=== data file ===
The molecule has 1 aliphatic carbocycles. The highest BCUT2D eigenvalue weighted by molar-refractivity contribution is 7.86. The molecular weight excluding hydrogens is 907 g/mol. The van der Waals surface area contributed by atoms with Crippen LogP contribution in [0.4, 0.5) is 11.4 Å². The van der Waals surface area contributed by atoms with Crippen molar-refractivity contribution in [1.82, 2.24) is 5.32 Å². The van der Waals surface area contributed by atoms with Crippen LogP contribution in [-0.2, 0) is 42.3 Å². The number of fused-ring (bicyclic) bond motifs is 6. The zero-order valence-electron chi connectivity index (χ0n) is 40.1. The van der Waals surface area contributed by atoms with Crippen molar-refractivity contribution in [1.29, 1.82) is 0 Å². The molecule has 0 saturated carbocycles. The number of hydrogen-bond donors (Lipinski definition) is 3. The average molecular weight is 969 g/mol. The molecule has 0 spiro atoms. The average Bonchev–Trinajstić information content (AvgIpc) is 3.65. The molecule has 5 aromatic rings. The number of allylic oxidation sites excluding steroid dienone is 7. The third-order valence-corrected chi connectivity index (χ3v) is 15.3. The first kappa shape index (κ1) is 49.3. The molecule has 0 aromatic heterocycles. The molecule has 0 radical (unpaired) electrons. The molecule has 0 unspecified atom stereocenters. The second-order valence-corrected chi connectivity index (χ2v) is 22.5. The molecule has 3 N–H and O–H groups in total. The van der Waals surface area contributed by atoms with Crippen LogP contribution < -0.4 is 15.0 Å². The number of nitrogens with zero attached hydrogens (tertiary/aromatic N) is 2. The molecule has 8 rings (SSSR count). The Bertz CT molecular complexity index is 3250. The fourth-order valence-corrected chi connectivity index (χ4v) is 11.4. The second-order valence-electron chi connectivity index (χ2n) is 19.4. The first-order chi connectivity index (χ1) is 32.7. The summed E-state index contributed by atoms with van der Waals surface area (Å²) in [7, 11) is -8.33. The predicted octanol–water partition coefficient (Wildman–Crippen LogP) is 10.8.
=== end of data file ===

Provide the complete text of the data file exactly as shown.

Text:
The molecule has 1 aliphatic carbocycles. The highest BCUT2D eigenvalue weighted by molar-refractivity contribution is 7.86. The molecular weight excluding hydrogens is 907 g/mol. The van der Waals surface area contributed by atoms with Crippen LogP contribution in [0.4, 0.5) is 11.4 Å². The van der Waals surface area contributed by atoms with Crippen molar-refractivity contribution in [1.82, 2.24) is 5.32 Å². The van der Waals surface area contributed by atoms with Crippen LogP contribution in [-0.2, 0) is 42.3 Å². The number of fused-ring (bicyclic) bond motifs is 6. The zero-order valence-electron chi connectivity index (χ0n) is 40.1. The van der Waals surface area contributed by atoms with Crippen molar-refractivity contribution in [1.29, 1.82) is 0 Å². The molecule has 0 saturated carbocycles. The number of hydrogen-bond donors (Lipinski definition) is 3. The average molecular weight is 969 g/mol. The molecule has 0 spiro atoms. The average Bonchev–Trinajstić information content (AvgIpc) is 3.65. The molecule has 5 aromatic rings. The number of allylic oxidation sites excluding steroid dienone is 7. The third-order valence-corrected chi connectivity index (χ3v) is 15.3. The first kappa shape index (κ1) is 49.3. The molecule has 0 aromatic heterocycles. The molecule has 0 radical (unpaired) electrons. The molecule has 0 unspecified atom stereocenters. The second-order valence-corrected chi connectivity index (χ2v) is 22.5. The molecule has 3 N–H and O–H groups in total. The van der Waals surface area contributed by atoms with Crippen LogP contribution < -0.4 is 15.0 Å². The number of nitrogens with zero attached hydrogens (tertiary/aromatic N) is 2. The molecule has 8 rings (SSSR count). The Bertz CT molecular complexity index is 3250. The fourth-order valence-corrected chi connectivity index (χ4v) is 11.4. The second-order valence-electron chi connectivity index (χ2n) is 19.4. The first-order chi connectivity index (χ1) is 32.7. The summed E-state index contributed by atoms with van der Waals surface area (Å²) in [7, 11) is -8.33. The predicted octanol–water partition coefficient (Wildman–Crippen LogP) is 10.8.